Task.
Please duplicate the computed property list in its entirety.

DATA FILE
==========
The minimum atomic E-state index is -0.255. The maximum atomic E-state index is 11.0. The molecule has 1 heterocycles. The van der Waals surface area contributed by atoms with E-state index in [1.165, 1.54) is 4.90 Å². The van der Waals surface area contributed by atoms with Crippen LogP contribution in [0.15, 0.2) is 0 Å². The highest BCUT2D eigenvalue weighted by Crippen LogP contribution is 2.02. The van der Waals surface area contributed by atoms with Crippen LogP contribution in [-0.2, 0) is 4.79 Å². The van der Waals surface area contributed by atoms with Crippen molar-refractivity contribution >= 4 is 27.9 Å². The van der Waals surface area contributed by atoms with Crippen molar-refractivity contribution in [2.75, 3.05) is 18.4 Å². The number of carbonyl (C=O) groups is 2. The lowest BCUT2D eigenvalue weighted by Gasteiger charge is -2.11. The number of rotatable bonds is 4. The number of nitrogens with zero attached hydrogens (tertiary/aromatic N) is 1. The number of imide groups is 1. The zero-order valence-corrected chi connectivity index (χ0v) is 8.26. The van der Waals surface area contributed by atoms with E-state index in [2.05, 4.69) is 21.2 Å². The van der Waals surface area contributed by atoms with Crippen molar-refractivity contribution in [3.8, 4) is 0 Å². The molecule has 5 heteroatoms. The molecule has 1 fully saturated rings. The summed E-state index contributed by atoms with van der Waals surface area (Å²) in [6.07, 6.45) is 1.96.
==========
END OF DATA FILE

The minimum atomic E-state index is -0.255. The maximum atomic E-state index is 11.0. The molecule has 1 heterocycles. The van der Waals surface area contributed by atoms with E-state index in [1.165, 1.54) is 4.90 Å². The van der Waals surface area contributed by atoms with Crippen LogP contribution in [0.15, 0.2) is 0 Å². The highest BCUT2D eigenvalue weighted by Crippen LogP contribution is 2.02. The van der Waals surface area contributed by atoms with Crippen LogP contribution in [-0.2, 0) is 4.79 Å². The van der Waals surface area contributed by atoms with Crippen molar-refractivity contribution >= 4 is 27.9 Å². The van der Waals surface area contributed by atoms with Crippen molar-refractivity contribution in [2.75, 3.05) is 18.4 Å². The number of carbonyl (C=O) groups is 2. The lowest BCUT2D eigenvalue weighted by Gasteiger charge is -2.11. The number of rotatable bonds is 4. The number of nitrogens with zero attached hydrogens (tertiary/aromatic N) is 1. The number of imide groups is 1. The zero-order valence-corrected chi connectivity index (χ0v) is 8.26. The van der Waals surface area contributed by atoms with E-state index in [2.05, 4.69) is 21.2 Å². The van der Waals surface area contributed by atoms with Crippen molar-refractivity contribution in [3.8, 4) is 0 Å². The molecule has 5 heteroatoms. The molecule has 1 fully saturated rings. The summed E-state index contributed by atoms with van der Waals surface area (Å²) in [6.07, 6.45) is 1.96.